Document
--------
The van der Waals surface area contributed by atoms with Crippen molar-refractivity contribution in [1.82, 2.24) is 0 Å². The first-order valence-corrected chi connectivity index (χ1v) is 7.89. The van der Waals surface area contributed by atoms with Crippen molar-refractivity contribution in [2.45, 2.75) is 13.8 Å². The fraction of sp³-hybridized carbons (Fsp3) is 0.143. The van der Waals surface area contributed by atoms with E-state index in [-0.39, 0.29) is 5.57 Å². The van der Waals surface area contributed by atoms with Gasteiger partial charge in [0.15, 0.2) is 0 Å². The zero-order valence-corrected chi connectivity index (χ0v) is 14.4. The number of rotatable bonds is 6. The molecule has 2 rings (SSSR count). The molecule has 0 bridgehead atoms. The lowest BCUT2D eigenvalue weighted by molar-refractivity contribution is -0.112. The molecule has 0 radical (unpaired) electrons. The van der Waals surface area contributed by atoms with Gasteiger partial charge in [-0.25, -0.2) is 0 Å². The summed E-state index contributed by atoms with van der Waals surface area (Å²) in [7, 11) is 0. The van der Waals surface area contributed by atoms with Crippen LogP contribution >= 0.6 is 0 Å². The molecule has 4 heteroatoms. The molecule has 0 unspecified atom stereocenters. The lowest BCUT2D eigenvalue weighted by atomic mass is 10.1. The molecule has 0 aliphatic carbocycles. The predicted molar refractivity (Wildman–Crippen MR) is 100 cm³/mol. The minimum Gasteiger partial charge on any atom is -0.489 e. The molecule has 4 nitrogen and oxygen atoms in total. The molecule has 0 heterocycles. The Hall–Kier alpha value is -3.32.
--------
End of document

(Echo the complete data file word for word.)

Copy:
The van der Waals surface area contributed by atoms with Crippen molar-refractivity contribution in [1.82, 2.24) is 0 Å². The first-order valence-corrected chi connectivity index (χ1v) is 7.89. The van der Waals surface area contributed by atoms with Crippen molar-refractivity contribution in [2.45, 2.75) is 13.8 Å². The fraction of sp³-hybridized carbons (Fsp3) is 0.143. The van der Waals surface area contributed by atoms with E-state index in [-0.39, 0.29) is 5.57 Å². The van der Waals surface area contributed by atoms with Gasteiger partial charge in [0.15, 0.2) is 0 Å². The zero-order valence-corrected chi connectivity index (χ0v) is 14.4. The number of rotatable bonds is 6. The molecule has 2 rings (SSSR count). The molecule has 0 bridgehead atoms. The lowest BCUT2D eigenvalue weighted by molar-refractivity contribution is -0.112. The molecule has 0 radical (unpaired) electrons. The van der Waals surface area contributed by atoms with Gasteiger partial charge in [-0.25, -0.2) is 0 Å². The summed E-state index contributed by atoms with van der Waals surface area (Å²) in [7, 11) is 0. The van der Waals surface area contributed by atoms with Crippen LogP contribution >= 0.6 is 0 Å². The molecule has 4 heteroatoms. The molecule has 0 unspecified atom stereocenters. The lowest BCUT2D eigenvalue weighted by atomic mass is 10.1. The molecule has 0 aliphatic carbocycles. The predicted molar refractivity (Wildman–Crippen MR) is 100 cm³/mol. The minimum Gasteiger partial charge on any atom is -0.489 e. The molecule has 4 nitrogen and oxygen atoms in total. The molecule has 0 heterocycles. The Hall–Kier alpha value is -3.32.